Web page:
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New Technology to Reduce Many Types of Crashes

The US National Highway Traffic Safety Administration (NHTSA) proposed new safety regulations that got very little coverage; perhaps because the proposed rule came out on December 13th just before the yearend holidays. These regulations would use a new technology – vehicle-to-vehicle (V2V) radio communications – that would allow vehicles to automatically send vehicle sensor data – the vehicle’s speed, heading, brake status and other information – to other vehicles to alert drivers to potential crash situations.

This is interesting technology that could impact the speed with which autonomous vehicles become viable. That is because the chief impediment to the viability of autonomous vehicles are fears that they are not safe enough.

There are already advanced crash avoidance technologies available that employ on-board sensor technologies – such as vehicle camera systems, RADAR, and LIDAR – to monitor a vehicles’ surroundings. That sensor data can then be used to warn the driver of impending danger so the driver can take appropriate action to avoid or mitigate a crash. Examples of the alerts include forward collision warnings, blind spot warnings, and lane change warnings.  These sensors can also be used for driver assist and allow a vehicle to automatically apply braking in a potential collision scenario.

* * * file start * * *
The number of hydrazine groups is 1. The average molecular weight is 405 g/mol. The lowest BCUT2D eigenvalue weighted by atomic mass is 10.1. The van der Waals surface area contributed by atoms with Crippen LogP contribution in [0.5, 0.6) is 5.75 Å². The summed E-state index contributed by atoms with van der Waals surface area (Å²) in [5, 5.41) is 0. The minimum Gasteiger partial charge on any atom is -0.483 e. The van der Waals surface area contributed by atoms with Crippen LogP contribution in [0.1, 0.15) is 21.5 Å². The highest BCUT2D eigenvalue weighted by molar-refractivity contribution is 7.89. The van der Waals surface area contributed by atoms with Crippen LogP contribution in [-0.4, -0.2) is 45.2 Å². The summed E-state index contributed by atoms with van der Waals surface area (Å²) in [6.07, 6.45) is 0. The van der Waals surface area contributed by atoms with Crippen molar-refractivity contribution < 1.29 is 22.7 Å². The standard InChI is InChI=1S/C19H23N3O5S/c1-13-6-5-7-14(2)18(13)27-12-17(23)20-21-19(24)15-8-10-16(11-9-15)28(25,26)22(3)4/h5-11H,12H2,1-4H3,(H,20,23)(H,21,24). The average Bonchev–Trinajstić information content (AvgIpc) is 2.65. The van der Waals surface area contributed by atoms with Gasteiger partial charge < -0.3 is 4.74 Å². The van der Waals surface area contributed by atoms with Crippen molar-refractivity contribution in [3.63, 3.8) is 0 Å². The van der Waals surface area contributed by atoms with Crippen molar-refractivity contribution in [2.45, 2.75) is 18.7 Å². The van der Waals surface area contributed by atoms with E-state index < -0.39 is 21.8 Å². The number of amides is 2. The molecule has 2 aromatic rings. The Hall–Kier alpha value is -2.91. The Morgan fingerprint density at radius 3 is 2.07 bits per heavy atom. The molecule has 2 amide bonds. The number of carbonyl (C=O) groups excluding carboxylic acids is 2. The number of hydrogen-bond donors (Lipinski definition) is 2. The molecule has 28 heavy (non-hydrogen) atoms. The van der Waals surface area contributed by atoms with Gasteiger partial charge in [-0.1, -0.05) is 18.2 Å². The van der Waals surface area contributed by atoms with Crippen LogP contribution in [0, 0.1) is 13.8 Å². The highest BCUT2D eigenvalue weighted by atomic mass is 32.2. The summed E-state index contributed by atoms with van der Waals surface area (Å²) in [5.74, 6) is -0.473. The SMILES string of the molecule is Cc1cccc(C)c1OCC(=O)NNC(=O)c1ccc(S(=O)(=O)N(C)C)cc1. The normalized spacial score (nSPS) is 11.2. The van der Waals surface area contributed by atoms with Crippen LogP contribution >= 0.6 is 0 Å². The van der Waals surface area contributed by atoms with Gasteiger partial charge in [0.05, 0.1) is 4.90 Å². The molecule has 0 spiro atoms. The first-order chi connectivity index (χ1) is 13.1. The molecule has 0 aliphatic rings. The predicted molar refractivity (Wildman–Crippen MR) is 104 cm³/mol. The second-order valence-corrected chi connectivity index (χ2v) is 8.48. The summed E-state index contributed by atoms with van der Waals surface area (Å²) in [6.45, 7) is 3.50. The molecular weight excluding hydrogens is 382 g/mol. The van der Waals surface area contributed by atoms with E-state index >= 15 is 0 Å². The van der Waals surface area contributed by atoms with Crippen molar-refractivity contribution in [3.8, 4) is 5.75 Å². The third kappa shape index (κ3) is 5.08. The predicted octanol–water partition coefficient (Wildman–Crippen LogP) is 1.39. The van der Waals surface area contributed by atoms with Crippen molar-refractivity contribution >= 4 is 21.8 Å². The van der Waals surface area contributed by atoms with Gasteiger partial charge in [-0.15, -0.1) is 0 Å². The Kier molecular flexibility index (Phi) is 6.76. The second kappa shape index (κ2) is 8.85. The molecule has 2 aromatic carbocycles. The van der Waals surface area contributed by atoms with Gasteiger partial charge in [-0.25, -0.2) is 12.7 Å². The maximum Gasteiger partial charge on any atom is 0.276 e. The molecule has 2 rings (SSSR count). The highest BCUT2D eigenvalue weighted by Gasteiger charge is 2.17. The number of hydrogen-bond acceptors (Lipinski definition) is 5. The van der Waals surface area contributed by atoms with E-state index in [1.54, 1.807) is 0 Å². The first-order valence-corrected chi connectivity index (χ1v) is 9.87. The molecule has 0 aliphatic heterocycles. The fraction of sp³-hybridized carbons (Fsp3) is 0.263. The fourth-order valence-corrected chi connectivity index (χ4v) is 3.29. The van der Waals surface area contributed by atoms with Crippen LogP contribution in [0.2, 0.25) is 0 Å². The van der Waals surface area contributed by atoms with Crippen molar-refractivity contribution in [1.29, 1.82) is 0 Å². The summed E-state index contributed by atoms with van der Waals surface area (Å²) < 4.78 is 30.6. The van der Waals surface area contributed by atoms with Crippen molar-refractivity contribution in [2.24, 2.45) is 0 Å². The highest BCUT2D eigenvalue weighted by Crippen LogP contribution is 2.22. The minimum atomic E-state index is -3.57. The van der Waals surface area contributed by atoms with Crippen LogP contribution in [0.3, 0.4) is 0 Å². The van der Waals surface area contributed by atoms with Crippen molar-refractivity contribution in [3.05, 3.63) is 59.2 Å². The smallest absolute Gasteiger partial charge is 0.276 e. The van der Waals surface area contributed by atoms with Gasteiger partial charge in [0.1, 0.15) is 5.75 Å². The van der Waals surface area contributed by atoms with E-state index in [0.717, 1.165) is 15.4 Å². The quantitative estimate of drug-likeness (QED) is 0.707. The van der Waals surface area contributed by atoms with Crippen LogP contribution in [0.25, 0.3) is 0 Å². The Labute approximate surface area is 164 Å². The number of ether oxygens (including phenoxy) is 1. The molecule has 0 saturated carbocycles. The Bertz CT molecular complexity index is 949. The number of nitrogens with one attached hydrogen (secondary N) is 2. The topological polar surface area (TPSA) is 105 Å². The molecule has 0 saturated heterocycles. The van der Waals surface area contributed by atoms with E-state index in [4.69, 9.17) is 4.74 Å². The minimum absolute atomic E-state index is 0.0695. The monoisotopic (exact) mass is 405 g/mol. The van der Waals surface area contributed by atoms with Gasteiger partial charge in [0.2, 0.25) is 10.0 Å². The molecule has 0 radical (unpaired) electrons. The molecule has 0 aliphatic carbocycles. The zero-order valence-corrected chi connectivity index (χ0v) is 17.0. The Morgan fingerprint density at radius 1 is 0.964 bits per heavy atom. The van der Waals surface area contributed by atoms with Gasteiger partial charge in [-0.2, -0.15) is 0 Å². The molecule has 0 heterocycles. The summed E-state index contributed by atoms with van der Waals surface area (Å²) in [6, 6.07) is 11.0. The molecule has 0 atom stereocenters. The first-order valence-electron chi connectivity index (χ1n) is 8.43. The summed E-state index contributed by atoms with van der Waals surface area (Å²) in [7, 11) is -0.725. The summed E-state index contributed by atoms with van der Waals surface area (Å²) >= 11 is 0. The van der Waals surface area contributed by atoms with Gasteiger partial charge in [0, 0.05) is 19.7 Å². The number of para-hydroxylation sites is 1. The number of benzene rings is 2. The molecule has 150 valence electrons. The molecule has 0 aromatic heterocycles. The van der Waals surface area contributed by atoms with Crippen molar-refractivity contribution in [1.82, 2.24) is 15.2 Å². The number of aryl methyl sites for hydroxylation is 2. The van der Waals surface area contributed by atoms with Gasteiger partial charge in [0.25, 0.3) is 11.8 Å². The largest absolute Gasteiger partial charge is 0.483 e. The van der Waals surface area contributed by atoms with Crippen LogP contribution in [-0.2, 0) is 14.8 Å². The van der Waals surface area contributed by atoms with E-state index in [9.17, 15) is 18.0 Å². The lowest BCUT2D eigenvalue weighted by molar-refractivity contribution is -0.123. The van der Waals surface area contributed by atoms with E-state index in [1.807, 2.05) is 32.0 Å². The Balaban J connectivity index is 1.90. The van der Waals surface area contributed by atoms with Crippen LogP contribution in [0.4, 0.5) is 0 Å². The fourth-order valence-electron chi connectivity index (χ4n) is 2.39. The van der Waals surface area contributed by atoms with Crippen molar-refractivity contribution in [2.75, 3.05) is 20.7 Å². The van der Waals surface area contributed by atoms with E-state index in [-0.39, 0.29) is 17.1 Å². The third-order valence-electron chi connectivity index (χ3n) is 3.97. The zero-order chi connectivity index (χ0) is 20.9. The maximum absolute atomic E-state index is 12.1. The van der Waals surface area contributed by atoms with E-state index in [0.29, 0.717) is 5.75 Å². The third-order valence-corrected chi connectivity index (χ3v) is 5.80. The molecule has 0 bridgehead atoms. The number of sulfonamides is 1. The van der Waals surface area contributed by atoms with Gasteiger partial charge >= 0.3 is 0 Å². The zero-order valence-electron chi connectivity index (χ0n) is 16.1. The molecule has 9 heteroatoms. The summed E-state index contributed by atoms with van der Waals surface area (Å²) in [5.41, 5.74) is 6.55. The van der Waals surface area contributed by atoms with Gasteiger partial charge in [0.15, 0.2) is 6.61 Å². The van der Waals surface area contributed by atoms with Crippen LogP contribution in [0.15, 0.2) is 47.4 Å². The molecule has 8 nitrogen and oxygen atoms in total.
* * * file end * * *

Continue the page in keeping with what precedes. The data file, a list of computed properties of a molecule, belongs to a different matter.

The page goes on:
The NHTSA is proposing that Basic Safety Message data should be shared with other nearby vehicles so that other types of potential accidents can be prevented. The Basic Safety Message will use vehicle-to-vehicle technology to communicate data on the vehicle’s speed, heading, brake status and other vehicle information to surrounding vehicles and receive the same information from them. Sharing this data will help to prevent the types of accidents current technologies help prevent, but also accidents current technologies don’t address, such as a vehicle about to turn in front of yours at an intersection.  The NHTSA also argues that the current technologies have limitations in terms of sensor range and inability to fully cope with sensor obstructions that vehicle-to-vehicle systems will not.


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